Inserts from the enriched in vivo cDNA library were screened to confirm to be upregulated by southern blot hybridization which has been used as a confirmatory test in most other SCOTS-based studies [72–76]. Individual clones from each subtractive library were randomly picked and amplified by PCR using M13 primers. Ten micro liter of each amplified product was mixed with 70 μl 20 × SSC (1 × SSC is 0.15 M NaCl plus 0.015 M sodium citrate), and then 80 μl sample mixture was transferred to each well of dot-blot containing the positively charged nylon membrane at the low vacuum. The nylon membrane with samples was denatured with denature buffer (3 M NaCl, 0.4 M NaOH) for 10 min at room temperature, and neutralized in 1 × PBS buffer (0.1 M NaCl, 7 mM Na2HPO4, and 3 mM NaH2PO4, pH 6.8) for 10 min at room temperature. The membrane was dried by baking at 80°C for 2 h, and then the baked membrane was rinsed with 2 × SSC and soaked in 2 × SSC for 5 min. The membrane was transferred into a hybridization bottle for hybridization using Dig easy hyb granules (Roche) according to the manufacturer's instruction. Normalized, insect-derived and broth-derived cDNA pools were labeled using the PCR DIG Probe Synthesis kit (Roche) for use as probes. The probes were denatured and added to the hybridization bottles containing the membrane and the hybridization buffer. Hybridization continued at 65°C for approximately 24 h. The membrane was washed briefly with 2 × SSC at room temperature and then twice with 1 × SSC - 0.1% SDS for 15 min each time; these washes were done at 65°C. A final brief rinse with 0.1 × SSC at room temperature completed the washing process. The membrane was incubated at room temperature with 4 ml 1 × SSC with 8% dry milk for 30 m. Four milliliter dilution of anti-digoxigenin-HRP conjugate (1: 800) was added, and incubation continues 1 h at room temperature. The membrane was briefly washed as describe above, and successful hybridization was detected by Amersham ECL Plus western blotting detection reagents (GE healthcare Bio-Sciences Corp, Piscataway, NJ) using chemiluminescent detection. The individual clones that only hybridized to the probe made from normalized in vivo cDNAs were chosen for sequence analysis.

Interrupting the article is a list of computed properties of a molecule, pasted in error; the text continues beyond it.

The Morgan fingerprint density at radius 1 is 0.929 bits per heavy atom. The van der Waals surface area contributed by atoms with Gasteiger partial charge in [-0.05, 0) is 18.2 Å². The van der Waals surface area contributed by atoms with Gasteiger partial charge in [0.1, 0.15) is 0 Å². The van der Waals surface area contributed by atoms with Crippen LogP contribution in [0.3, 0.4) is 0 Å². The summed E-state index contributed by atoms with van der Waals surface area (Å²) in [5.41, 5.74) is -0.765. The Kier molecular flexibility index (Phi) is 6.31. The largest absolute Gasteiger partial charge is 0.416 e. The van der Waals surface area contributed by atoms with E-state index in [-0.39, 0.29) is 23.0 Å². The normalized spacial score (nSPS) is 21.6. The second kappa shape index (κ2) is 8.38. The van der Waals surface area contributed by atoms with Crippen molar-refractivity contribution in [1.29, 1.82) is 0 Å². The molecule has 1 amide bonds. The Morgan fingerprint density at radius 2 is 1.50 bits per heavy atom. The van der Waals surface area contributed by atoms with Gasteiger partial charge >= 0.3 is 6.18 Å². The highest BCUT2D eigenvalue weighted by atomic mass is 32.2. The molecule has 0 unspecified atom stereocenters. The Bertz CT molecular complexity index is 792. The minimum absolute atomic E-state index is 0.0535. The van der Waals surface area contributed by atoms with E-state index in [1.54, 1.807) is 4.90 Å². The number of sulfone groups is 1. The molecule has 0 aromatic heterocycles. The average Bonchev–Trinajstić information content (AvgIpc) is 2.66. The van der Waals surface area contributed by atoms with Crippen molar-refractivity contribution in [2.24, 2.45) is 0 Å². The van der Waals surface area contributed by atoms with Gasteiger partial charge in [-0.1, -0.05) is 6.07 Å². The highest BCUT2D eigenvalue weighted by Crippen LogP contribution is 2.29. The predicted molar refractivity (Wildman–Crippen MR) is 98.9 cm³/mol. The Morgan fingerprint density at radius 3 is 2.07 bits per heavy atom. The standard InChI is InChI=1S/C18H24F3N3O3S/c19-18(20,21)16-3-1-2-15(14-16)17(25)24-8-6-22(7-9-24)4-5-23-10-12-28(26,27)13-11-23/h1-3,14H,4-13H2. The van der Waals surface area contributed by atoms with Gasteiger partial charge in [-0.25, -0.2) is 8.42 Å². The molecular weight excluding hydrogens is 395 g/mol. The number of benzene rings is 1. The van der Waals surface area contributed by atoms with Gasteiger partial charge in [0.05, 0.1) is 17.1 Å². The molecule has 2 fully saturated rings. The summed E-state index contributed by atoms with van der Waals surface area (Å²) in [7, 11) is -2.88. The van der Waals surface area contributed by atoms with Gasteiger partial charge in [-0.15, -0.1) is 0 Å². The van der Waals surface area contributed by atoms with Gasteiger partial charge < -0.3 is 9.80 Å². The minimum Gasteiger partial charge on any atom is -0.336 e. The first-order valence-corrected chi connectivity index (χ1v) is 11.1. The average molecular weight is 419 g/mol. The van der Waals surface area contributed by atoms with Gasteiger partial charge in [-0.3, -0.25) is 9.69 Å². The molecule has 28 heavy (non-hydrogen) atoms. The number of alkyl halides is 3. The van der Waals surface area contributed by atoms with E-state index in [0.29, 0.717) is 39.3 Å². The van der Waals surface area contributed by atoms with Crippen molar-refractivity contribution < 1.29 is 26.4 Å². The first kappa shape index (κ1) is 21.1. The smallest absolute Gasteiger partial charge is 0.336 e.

Analysis of bacterial genes induced in Rhizotrogus majalis
The samples were sequenced at the Biotechnology Center, Madison, WI, USA. These sequences were edited and assembled using Editseq (DNASTAR) and Contig (Vector NTI). Similar sequences were identified using BLAST algorithms (blastx and tblastx) in GenBank of National Center for Biotechnology Information http://www.ncbi.nlm.nih.gov and database of Xenorhabdus genomes (http://xenorhabdus.danforthcenter.org. The functions of identified sequences were assigned using Gene Ontology http://www.geneontology.org. The redundancy of each gene was counted cumulatively and the library coverage was calculated using Analytic Rarefaction (http://www.uga.edu/strata/software/Software.html  which has been used for estimation of total transcript diversity in the cDNA library [78–81].